A 76-year-old man with emphysema who was an active smoker underwent CT lung cancer screening ordered by his pulmonologist. He was found to have multiple enlarged right paratracheal and solitary enlarged subcarinal lymph nodes. No lung nodules were identified. The interpretation of the CT scan noted the adenopathy, but the final report was Lung-RADS category 1, and annual follow-up was recommended. However, after review of the scan with the radiologist and pulmonologist, a decision was made to perform a biopsy. The patient underwent endobronchial ultrasonography (EBUS)-guided fine-needle aspiration of the subcarinal lymph node and was diagnosed with primary adenocarcinoma of the lung. Figure 2 shows the CT image.

Figure 2
Figure Jump LinkFigure 2 Chest CT scan shows subcarinal adenopathy; no lung nodules were seen. This was picked up by the patient’s pulmonologist and biopsy showed primary lung adenocarcinoma.Grahic Jump Location

A 67-year-old man with a 35-pack-year smoking history and who had quit smoking 7 years previously was referred for LDCT for lung cancer screening by his PCP. The chest CT scan did not show any lung nodules and was reported as Lung-RADS 1. However, the patient had bulky hilar and mediastinal adenopathy. He was referred for a pulmonary biopsy. The patient underwent EBUS-guided fine-needle aspiration, which showed suspicious cells. The patient was then sent for mediastinoscopy, and a right paratracheal node was resected. The final diagnosis was Hodgkin lymphoma.

A 75-year-old woman with a 70-pack-year smoking history had quit smoking 3 years previously. She underwent a lung cancer screening scan recommended by her PCP. The CT scan showed a small left-sided effusion and no lung nodules. Findings were reported as Lung-RADS 1. A subsequent chest CT scan a year later showed that the left pleural effusion was now of moderate size. No lung nodules were detected. This time the patient was referred to the pulmonary medicine department and a thoracentesis was performed, which showed lung adenocarcinoma. Figure 3 shows her representative original CT images as well as those from a year later. Table 2 shows details of the individual cases.

Figure 3
Figure Jump LinkFigure 3 A, Small left pleural effusion noted on initial screening scan. No nodules were seen. B, Lung cancer screening a year later showed moderate left effusion, which on thoracentesis revealed primary adenocarcinoma of the lung.Grahic Jump Location
Table Graphic Jump Location
Table 2 Summary of Patients With Lung Cancer Screening Scans That Were Reported Normal by Lung-RADS

FNA = fine-needle aspiration; LDCT = low-dose CT; PCP = primary care physician. See Table 1 legend for expansion of other abbreviations.

The NLST showed that screening with LDCT could reduce lung-cancer-specific mortality by 15% to 20%; however, the downside of the NLST is a very high false-positive rate of about 25%. This means that one-quarter of the patients, nearly all of whom did not have cancer, would have to undergo additional imaging or biopsy in selected cases to confirm the finding. In part to reduce the high false-positive rate and in part to standardize reporting for lung cancer screening as it comes into population-wide use, the ACR embarked on a classification scheme they call Lung-RADS. Applying Lung-RADS increases the positive predictive value of baseline CT lung screening examinations by a factor of 2.5 compared with using NLST positive thresholds, without creating additional false-negative results. It also increases the cost-effectiveness of CT lung screening by secondarily decreasing the number of interval scans recommended and virtually eliminates CT lung screening examinations that are positive for nonsolid nodules.

There are, however, several limitations of using Lung-RADS over the NLST protocol. It has never been prospectively studied in the real-world setting. It is unknown how the decrease in the sensitivity of Lung-RADS, compared with the NLST protocol, would affect the mortality benefit of LDCT screening. The effect of delaying diagnosis in cases of cancer missed by Lung-RADS is unknown, and it cannot be assumed that most are indolent and would not affect lung cancer mortality rates. The sensitivity of Lung-RADS will be an important quality indicator of LDCT screening in clinical practice, and moving forward it will be critical to monitor it using population screening registries. Lung-RADS does not have a specific category of reporting for patients with isolated hilar and mediastinal adenopathy or pleural effusion (or both) without any lung nodules and classifies these patients in the Lung-RADS 1 (probably benign) category (in the presence of lung nodules, these findings can be reported as Lung-RADS category 4X). This can further reduce the sensitivity of the Lung-RADS reporting system in patients undergoing LDCT for lung cancer screening. It is unclear how many patients had isolated hilar and mediastinal adenopathy or pleural effusion, or both, in the absence of lung nodules in the NLST. We have reported four cases in our lung cancer screening program with LDCT who had isolated adenopathy/pleural effusion and were reported to have Lung-RADS 1, who on further testing were found to have malignant disease. Two of our four cases were picked up by the referring provider on the initial chest CT scan by reviewing the detailed report and the images with the radiologist; however, the other two cases (cases 1 and 4) were missed and later presented with advanced malignancy and poor performance status.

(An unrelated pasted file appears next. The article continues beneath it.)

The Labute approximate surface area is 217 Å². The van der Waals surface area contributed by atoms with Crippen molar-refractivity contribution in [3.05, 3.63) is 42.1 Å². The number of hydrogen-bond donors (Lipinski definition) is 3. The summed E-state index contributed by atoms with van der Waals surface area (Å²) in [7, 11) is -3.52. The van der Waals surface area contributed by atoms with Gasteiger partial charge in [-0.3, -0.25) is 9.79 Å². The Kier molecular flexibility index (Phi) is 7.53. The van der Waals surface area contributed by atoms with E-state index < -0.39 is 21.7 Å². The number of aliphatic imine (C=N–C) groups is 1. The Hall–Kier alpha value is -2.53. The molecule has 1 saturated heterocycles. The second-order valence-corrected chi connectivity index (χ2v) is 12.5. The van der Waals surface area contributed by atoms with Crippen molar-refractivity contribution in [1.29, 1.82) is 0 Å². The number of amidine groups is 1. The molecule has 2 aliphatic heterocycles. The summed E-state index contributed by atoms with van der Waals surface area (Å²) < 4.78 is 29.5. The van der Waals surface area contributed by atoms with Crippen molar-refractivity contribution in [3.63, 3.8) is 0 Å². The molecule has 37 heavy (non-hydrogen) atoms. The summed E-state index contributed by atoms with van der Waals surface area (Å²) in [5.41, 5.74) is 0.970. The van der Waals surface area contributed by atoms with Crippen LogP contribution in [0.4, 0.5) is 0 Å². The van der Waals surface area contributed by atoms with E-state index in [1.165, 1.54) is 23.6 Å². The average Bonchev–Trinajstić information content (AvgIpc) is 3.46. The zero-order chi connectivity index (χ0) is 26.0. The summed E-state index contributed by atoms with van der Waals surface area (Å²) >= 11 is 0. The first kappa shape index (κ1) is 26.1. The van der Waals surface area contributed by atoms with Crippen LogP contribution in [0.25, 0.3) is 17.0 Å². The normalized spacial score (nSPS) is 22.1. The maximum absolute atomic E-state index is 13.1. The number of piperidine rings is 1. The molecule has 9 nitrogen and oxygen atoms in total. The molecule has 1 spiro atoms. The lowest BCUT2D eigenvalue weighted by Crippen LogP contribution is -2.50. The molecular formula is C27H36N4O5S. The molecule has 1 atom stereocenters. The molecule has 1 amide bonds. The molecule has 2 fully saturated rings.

Based on our experience, we believe that particular caution should be exercised in reporting Lung-RADS 1 category for patients with adenopathy/pleural effusion with no lung nodules, as a majority of the lung cancer screening scans will be ordered by PCPs who may not necessarily have expertise in interpreting CT scans of the chest and may not have time to look at scans in their busy practices and may rely on the radiologist's final interpretation of the scans, which, as in our cases, will be rightfully reported as Lung-RADS 1 (benign). Lung-RADS has the potential to significantly decrease the false-positive results in patients undergoing LDCT for lung cancer screening. In the long run, it may be more cost-effective than the NLST protocol. However, as with any new system, an ongoing evaluation of the performance of Lung-RADS should be conducted so that the sensitivity and mortality benefit seen in the NLST trial is not compromised. As prospective performance characteristics of Lung-RADS become available, it is expected that it will be revised, similar to the process the ACR has used to revise the Breast Imaging Reporting and Data System classification scheme for breast cancer screening, which is now in its fifth edition. We strongly believe, based on our experience with these four cases, that the new version of Lung-RADS, version 2.0, should incorporate these shortcomings and have a separate category for findings that are highly suspicious for malignancy but do not have an accompanying lung nodule.